Rober Cosgrove and Xandra Collier looked fine, but there was something wrong with Cat Ivins. They’d check her status once she had been awakened.

There would be four from Antana present for this homecoming of sorts, though it was a rather hastily executed one. Four souls. Few enough to build a new world with.

The exploration mission had taken on a renewed urgency when the Flare had begun, and they had barely escaped with their lives. He looked sadly at the empty sleep cells; two hadn’t even made it to the ship. Gods, Lorin, I miss you. He had been the team archeologist, but he’d been much more than that to Aldiss.

It seemed like just a moment ago that his world had ended—though almost a year had passed.

What do you do when your world dies? There were no precedents, not that he was aware of, except perhaps the end of the D’narth. But no one could have prepared him for the loss of his city, in Kanador, or of Antana. He grasped the memdisc that hung upon a chain around his neck, one of the few things he’d brought with him.

He supposed he was a spaceman now, a man without a home.

He checked his arm. The slit where he’d been struck by a shard of burning crystal had healed with the smallest of scars. He was lucky, he supposed, though maybe he’d have been better off dead. He shook his head—there was no time for self-pity.

He was also fortunate that the auto protocol had initiated his awakening from the Sleep. Now it was time to bring the others out, too. Better their company than the bleakness in his own soul.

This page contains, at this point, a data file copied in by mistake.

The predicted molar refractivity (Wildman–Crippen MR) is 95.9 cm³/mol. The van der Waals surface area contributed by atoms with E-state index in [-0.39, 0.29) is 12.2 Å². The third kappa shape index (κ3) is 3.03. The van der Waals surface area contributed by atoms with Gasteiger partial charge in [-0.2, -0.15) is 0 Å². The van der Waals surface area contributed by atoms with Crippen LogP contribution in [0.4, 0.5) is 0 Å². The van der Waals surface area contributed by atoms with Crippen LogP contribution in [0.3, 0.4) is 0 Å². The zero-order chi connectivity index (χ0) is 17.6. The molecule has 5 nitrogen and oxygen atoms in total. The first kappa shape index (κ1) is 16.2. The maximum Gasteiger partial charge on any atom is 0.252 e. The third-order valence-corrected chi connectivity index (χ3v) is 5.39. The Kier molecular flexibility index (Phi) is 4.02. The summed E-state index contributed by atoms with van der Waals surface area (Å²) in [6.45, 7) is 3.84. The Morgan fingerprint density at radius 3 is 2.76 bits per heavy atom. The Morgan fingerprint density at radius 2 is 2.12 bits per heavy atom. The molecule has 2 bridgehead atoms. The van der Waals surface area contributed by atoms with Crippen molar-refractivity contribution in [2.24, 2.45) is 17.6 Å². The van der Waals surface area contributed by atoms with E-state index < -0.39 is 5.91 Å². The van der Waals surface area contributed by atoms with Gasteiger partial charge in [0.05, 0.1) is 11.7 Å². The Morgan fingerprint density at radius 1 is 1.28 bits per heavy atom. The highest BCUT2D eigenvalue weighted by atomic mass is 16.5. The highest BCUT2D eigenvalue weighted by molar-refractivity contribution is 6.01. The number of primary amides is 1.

He ran through the procedure, starting with Rober, then Xandra, then Cat, setting a time delay between each.

When it was done, he put his head in his hands and cried until no more tears would come.

2015NewAbout the author

j-scott-coatsworthScott has been writing since elementary school, when he and won a University of Arizona writing contest in 4th grade for his first sci fi story (with illustrations!). He finished his first novel in his mid twenties, but after seeing it rejected by ten publishers, he gave up on writing for a while.

Over the ensuing years, he came back to it periodically, but it never stuck. Then one day, he was complaining to Mark, his husband, early last year about how he had been derailed yet again by the death of a family member, and Mark said to him “the only one stopping you from writing is you.”

Since then, Scott has gone back to writing in a big way, finishing more than a dozen short stories – some new, some that he had started years before – and seeing his first sale. He’s embarking on a new trilogy, and also runs the Queer Sci Fi site, a support group for writers of gay sci fi, fantasy, and supernatural fiction.


Blog Tour, Guest Post & Excerpt – Playing the Lines by J. Colby

Since this is my first official blog “tour”—I say tour but really, it’s more like a quick weekend get-away—I’d like to thank Charlie for giving me a chance to connect with you all!

Especially since I kind of emailed her out of the blue and prostrated myself at her feet. Okay it was slightly less dramatic than all that, but still, I’m grateful that she didn’t think I was a complete weirdo.

Why am I here? I’m here to pimp out my very first (ahhhhh!!) short story that Less Than Three Press is publishing for me, to be released July 22nd, 2015.

“If I were tired of you, I would have stopped walking when we passed the hotel,” he said. He knew it was a lie as soon as he said it. He’d promised he’d join Cory for dinner, and short of falling ill he wasn’t the type of person to back out on a promise.